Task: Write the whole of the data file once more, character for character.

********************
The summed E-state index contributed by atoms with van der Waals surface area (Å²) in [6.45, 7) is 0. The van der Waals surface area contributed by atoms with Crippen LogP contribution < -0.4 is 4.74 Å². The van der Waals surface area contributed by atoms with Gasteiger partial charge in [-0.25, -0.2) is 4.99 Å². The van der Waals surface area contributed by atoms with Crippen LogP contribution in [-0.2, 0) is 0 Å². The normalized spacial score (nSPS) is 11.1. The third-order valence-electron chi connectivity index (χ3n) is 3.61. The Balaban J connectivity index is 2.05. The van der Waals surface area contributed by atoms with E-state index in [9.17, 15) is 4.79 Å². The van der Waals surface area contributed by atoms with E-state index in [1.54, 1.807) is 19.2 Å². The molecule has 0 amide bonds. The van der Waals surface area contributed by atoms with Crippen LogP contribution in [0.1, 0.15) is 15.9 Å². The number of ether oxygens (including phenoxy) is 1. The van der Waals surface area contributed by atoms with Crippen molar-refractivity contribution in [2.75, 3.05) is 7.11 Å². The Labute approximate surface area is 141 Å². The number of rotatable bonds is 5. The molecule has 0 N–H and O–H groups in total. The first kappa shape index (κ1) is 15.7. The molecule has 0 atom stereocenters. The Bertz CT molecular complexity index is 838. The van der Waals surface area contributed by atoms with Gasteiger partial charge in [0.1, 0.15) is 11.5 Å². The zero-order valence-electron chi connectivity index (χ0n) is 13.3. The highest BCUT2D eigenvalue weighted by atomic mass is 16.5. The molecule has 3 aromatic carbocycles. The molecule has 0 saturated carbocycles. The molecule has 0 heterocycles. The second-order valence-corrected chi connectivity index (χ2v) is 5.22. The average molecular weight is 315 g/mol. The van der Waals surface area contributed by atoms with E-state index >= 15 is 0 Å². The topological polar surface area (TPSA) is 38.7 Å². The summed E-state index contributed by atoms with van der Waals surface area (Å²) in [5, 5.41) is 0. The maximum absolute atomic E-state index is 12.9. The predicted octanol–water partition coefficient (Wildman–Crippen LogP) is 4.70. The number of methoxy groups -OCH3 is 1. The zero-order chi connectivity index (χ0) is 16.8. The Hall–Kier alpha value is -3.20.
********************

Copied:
The summed E-state index contributed by atoms with van der Waals surface area (Å²) in [6.45, 7) is 0. The van der Waals surface area contributed by atoms with Crippen LogP contribution < -0.4 is 4.74 Å². The van der Waals surface area contributed by atoms with Gasteiger partial charge in [-0.25, -0.2) is 4.99 Å². The van der Waals surface area contributed by atoms with Crippen LogP contribution in [-0.2, 0) is 0 Å². The normalized spacial score (nSPS) is 11.1. The third-order valence-electron chi connectivity index (χ3n) is 3.61. The Balaban J connectivity index is 2.05. The van der Waals surface area contributed by atoms with E-state index in [9.17, 15) is 4.79 Å². The van der Waals surface area contributed by atoms with E-state index in [1.54, 1.807) is 19.2 Å². The molecule has 0 amide bonds. The van der Waals surface area contributed by atoms with Crippen LogP contribution in [0.1, 0.15) is 15.9 Å². The number of ether oxygens (including phenoxy) is 1. The van der Waals surface area contributed by atoms with Crippen molar-refractivity contribution in [2.75, 3.05) is 7.11 Å². The Labute approximate surface area is 141 Å². The number of rotatable bonds is 5. The molecule has 0 N–H and O–H groups in total. The first kappa shape index (κ1) is 15.7. The molecule has 0 atom stereocenters. The Bertz CT molecular complexity index is 838. The van der Waals surface area contributed by atoms with Gasteiger partial charge in [0.1, 0.15) is 11.5 Å². The zero-order valence-electron chi connectivity index (χ0n) is 13.3. The highest BCUT2D eigenvalue weighted by atomic mass is 16.5. The molecule has 3 aromatic carbocycles. The molecule has 0 saturated carbocycles. The molecule has 0 heterocycles. The second-order valence-corrected chi connectivity index (χ2v) is 5.22. The average molecular weight is 315 g/mol. The van der Waals surface area contributed by atoms with E-state index >= 15 is 0 Å². The topological polar surface area (TPSA) is 38.7 Å². The summed E-state index contributed by atoms with van der Waals surface area (Å²) in [5, 5.41) is 0. The maximum absolute atomic E-state index is 12.9. The predicted octanol–water partition coefficient (Wildman–Crippen LogP) is 4.70. The number of methoxy groups -OCH3 is 1. The zero-order chi connectivity index (χ0) is 16.8. The Hall–Kier alpha value is -3.20.